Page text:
NO BID CONTRACTS: Doug Donovan and Liz Bowie of the Sun are reporting that from the moment Dallas Dance launched his digital overhaul of Baltimore County public schools in 2012, the former superintendent recommended hundreds of millions of dollars in contracts to education technology firms from across the nation. Many of the purchases were made without competitive bidding. The no-bid contracts and consulting jobs that Dance and interim Superintendent Verletta White held are expected to draw questions from Baltimore County’s state senators today when they meet with White to discuss the district’s ongoing audit of technology purchases.
- Gov. Larry Hogan expressed concern Thursday about the indictment of former Baltimore County School Superintendent Dallas Dance, whom he believes “was apparently taking bribes.” But Dance was not charged with taking bribes. He was indicted on four counts of perjury, Liz Bowie and Scott Dance report for the Sun.
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STATE CENTER REPORT: WHAT ABOUT THE WORKERS? The editorial board for the Sun opines that there’s a curious omission in the 103-page report on possible redevelopment of the State Center complex in Baltimore that Gov. Larry Hogan released this week — any mention whatsoever of the 3,000-plus state employees who work there and what might become of them.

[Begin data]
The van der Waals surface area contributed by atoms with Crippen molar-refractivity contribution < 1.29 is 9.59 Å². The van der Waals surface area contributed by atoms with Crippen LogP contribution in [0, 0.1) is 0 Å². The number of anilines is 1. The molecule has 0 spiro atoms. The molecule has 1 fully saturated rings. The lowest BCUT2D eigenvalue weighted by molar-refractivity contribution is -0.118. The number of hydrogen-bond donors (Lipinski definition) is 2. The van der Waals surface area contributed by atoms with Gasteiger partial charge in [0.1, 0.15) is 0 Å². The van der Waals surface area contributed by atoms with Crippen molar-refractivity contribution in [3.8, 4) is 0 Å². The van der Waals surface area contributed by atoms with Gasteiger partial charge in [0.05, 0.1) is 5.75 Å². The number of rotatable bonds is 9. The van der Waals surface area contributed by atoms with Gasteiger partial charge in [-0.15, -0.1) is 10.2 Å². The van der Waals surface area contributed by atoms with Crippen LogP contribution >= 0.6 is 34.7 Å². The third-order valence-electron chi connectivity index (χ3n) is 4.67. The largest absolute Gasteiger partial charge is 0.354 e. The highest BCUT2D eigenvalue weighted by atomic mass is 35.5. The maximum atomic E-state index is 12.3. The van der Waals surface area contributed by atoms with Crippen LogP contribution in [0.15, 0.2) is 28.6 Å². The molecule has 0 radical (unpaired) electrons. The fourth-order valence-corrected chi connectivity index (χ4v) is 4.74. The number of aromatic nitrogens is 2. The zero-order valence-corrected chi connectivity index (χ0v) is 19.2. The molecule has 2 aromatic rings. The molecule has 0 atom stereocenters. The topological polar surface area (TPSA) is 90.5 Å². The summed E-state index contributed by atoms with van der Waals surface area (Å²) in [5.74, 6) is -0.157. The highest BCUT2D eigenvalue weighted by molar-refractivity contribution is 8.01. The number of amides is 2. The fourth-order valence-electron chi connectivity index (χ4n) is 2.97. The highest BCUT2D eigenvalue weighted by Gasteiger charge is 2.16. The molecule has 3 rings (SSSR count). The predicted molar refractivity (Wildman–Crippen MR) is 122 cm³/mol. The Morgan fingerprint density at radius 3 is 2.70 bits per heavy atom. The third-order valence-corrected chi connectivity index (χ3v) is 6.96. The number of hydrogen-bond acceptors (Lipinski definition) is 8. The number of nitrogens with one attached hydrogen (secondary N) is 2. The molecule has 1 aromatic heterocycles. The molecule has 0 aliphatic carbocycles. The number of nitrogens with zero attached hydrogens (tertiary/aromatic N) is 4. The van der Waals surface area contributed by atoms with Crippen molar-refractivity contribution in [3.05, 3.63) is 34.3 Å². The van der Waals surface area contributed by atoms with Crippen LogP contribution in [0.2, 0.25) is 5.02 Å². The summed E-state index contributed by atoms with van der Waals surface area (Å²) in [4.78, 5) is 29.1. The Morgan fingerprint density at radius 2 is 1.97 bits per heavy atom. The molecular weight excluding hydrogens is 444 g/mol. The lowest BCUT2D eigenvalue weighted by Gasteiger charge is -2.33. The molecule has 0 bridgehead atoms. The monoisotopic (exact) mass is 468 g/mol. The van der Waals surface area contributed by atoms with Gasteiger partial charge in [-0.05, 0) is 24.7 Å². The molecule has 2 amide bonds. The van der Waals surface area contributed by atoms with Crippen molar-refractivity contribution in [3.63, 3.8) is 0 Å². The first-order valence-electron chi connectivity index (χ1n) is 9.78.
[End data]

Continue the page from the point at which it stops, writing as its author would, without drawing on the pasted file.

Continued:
DELEGATE’s MISCONDUCT: A state lawmaker from Baltimore “breached the standard of conduct” of the Maryland General Assembly last year during an expletive-filled interaction with a female criminal justice advocate, according to the Joint Committee on Legislative Ethics. Ovetta Wiggins of the Post writes that Nicole Hanson, executive director of Out For Justice, alleged in a complaint that Del. Cory McCray (D-Baltimore City) threw a chair and “physically and psychologically” intimidated her, claims that McCray has denied.